Taliban says they are committed to Afghanistan peace talks

Taliban says they are committed to Afghanistan peace talks
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The Taliban on Sunday said they are committed to peace talks, and want a "genuine Islamic system" in Afghanistan.

"We understand that the world and Afghans have queries and questions about the form of the system to be established following withdrawal of foreign troops," Mullah Abdul Ghani Baradar, co-founder of the Taliban in Afghanistan said in a statement, Reuters reports.

"A genuine Islamic system is the best means for solution of all issues of the Afghans," he added. "Our very participation in the negotiations and its support on our part indicates openly that we believe in resolving issues through (mutual) understanding."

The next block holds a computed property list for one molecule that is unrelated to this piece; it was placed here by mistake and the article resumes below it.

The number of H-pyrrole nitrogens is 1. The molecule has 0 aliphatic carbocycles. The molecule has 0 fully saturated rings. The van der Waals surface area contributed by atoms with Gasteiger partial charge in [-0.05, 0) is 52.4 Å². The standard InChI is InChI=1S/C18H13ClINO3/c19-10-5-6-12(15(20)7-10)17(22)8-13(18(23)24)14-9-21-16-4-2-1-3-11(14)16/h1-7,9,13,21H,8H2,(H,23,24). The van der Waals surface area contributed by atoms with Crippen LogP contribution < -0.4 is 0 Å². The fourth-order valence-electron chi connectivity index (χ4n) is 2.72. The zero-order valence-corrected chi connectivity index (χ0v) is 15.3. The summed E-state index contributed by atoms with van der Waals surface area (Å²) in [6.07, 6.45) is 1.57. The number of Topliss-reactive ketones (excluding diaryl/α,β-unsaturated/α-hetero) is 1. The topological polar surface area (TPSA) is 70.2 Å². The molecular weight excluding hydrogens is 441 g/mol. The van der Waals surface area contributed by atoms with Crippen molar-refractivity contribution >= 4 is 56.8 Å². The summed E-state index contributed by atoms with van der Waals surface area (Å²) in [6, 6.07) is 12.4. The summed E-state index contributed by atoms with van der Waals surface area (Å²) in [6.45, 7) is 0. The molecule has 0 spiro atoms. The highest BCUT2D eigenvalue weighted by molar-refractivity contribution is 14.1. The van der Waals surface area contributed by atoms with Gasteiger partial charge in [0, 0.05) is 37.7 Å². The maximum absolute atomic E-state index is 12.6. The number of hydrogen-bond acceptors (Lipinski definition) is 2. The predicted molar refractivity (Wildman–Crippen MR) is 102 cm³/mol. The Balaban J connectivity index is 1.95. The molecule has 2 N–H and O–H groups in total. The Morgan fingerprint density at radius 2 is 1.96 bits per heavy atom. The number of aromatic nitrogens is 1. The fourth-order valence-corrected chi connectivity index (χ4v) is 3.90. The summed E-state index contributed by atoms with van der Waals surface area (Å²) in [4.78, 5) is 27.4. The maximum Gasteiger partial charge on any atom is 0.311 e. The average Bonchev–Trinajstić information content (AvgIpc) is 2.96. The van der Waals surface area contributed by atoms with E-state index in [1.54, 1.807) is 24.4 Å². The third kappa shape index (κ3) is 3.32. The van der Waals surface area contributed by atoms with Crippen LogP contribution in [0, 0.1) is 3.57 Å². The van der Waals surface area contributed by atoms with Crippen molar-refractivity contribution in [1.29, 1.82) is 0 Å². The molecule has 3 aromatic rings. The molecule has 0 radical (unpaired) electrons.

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This statement comes as progress on talks between the Taliban and the Afghan government have slowed amid rising violence brought on by foreign forces withdrawing from the country, Reuters notes. Officials have said the Taliban has not yet submitted a peace proposal upon which talks could be started.

According to Reuters, Baradar said in his statement that women and minorities would be protected under the proposed system, and diplomats and NGOs would be permitted to work securely.

Baradar said "facilities would be provided" for women to be educated and to work.

"We take it on ourselves as a commitment to accommodate all rights of citizens of our country, whether they are male or female, in the light of the rules of the glorious religion of Islam and the noble traditions of the Afghan society," Baradar said.